An anatomy and physiology professor was fired after his students complained that his lecture about human reproduction, human development, and chromosomes amounted to discrimination against transgenders.
For 20 years, Dr. Johnson Varkey had been teaching science at St. Phillips College, a public community college with several campuses in San Antonio, Texas. According to his complaint filed with the Equal Employment Opportunity Commission, Varkey believes that he was fired for his faith, a violation of Title VII of the Civil Rights Act.
The trouble began last fall. During a lecture on the human reproductive system, Varkey taught his students that sex is determined by X and Y chromosomes, as he has without incident for two decades. He also taught that when a sperm and egg meet, they form a zygote and after approximately 38 weeks a baby is born. Varkey stated that because no new information is added during those 38 weeks, life begins when a zygote divides, not when a baby is born. Varkey said that the slides he showed students came from the textbook that was approved by St. Phillips.
On November 28, 2022, four students walked out of Varkey’s lecture. On January 12, 2023, Varkey received an email saying that he was under investigation for an ethics violation due to student complaints. When he asked what the complaint was about, the school refused to provide any information. On January 27 Varkey received notice of his termination, which stated in part,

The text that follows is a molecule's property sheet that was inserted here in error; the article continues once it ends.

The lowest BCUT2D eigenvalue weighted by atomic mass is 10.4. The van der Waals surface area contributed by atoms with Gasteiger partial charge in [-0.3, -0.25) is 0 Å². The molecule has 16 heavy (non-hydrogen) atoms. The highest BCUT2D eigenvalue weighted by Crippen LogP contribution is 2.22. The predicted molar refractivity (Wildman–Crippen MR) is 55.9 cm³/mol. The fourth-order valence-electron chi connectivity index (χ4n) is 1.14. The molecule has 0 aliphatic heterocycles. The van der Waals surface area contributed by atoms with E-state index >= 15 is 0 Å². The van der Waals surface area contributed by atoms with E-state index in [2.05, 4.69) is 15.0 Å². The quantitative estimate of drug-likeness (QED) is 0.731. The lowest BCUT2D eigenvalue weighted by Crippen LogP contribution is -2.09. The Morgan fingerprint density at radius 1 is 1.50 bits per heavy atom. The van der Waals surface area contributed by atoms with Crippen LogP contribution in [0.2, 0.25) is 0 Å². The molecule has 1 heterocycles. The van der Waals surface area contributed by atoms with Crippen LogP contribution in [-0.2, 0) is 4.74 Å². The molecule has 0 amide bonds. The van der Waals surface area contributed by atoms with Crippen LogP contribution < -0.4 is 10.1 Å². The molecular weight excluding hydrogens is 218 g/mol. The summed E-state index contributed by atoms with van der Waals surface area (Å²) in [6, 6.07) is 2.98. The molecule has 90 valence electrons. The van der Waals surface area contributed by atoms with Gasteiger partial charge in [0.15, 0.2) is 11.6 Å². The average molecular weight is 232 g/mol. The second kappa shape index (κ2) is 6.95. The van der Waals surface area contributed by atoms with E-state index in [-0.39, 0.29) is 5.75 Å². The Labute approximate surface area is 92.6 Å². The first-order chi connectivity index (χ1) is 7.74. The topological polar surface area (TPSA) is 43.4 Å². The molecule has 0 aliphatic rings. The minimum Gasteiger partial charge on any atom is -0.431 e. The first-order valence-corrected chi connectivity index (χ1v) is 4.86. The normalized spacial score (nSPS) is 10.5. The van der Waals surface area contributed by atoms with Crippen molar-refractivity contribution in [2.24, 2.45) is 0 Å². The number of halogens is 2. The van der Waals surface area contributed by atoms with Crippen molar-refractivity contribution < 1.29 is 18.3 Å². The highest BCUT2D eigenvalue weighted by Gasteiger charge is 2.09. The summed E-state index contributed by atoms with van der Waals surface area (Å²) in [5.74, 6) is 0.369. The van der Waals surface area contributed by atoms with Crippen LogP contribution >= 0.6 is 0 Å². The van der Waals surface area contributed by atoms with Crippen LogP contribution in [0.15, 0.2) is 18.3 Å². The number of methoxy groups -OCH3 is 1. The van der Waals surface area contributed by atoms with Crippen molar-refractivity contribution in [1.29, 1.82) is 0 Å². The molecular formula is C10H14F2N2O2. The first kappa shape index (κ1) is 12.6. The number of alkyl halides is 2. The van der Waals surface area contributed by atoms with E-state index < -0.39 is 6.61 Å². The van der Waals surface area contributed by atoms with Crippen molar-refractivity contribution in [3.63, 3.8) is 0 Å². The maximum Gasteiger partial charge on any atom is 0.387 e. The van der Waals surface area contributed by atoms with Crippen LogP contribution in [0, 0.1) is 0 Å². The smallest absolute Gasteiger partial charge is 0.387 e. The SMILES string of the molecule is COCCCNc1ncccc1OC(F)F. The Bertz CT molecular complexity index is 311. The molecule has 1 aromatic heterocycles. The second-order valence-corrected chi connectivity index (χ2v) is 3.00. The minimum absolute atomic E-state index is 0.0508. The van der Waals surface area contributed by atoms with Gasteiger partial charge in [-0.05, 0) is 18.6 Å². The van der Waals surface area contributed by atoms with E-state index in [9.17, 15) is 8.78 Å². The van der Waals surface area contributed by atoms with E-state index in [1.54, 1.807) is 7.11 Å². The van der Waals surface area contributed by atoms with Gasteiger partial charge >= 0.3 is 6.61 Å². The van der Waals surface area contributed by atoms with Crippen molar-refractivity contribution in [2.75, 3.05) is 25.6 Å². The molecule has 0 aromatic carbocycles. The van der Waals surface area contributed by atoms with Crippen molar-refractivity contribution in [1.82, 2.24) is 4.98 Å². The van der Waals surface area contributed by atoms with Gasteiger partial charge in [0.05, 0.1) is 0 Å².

“St. Philip’s College has received numerous complaints that were submitted to Joint Base San Antonio Training and Education regarding your classroom behavior while facilitating in an official teaching capacity on JBSA-Lackland last semester, which is found to be unacceptable. The complaint contained several reports of ‘religious preaching, discriminatory comments about homosexuals and transgender individuals, anti-abortion rhetoric, and misogynistic banter.’ While some of the subject matter may be connected to class content, it was very clear, from the complaints, that you pushed beyond the bounds of academic freedom with your personal opinions that were offensive to many individuals in the classroom.”
Varkey is a volunteer associate pastor and he does believe that God created humankind as male and female and that a person’s sex is ordained by God. “Although these are my religious beliefs, I never mentioned them in class. I did not preach any of my beliefs in class. Thus, the allegation that I conducted ‘religious preaching’ is unsubstantiated,” Varkey wrote in his EEOC filing.
“Separately, my faith—as well as my integrity as an academic—forbids me from teaching or affirming statements that I believe are false. I believe that I am obligated as a Christian and as a professor to teach accurate, true concepts that comport with my many years of research and study in the field of human biology,” he said.
“While I never preached or proselytized in class, the accusation of religious preaching was clearly in connection with the fact that I serve as an associate pastor. I would mention this by way of introduction at the beginning of each semester, so my students were aware. The College assumed I was preaching rather than teaching due to negative, discriminatory stereotypes about Christians. This perception was inaccurate and discriminatory,” he charged.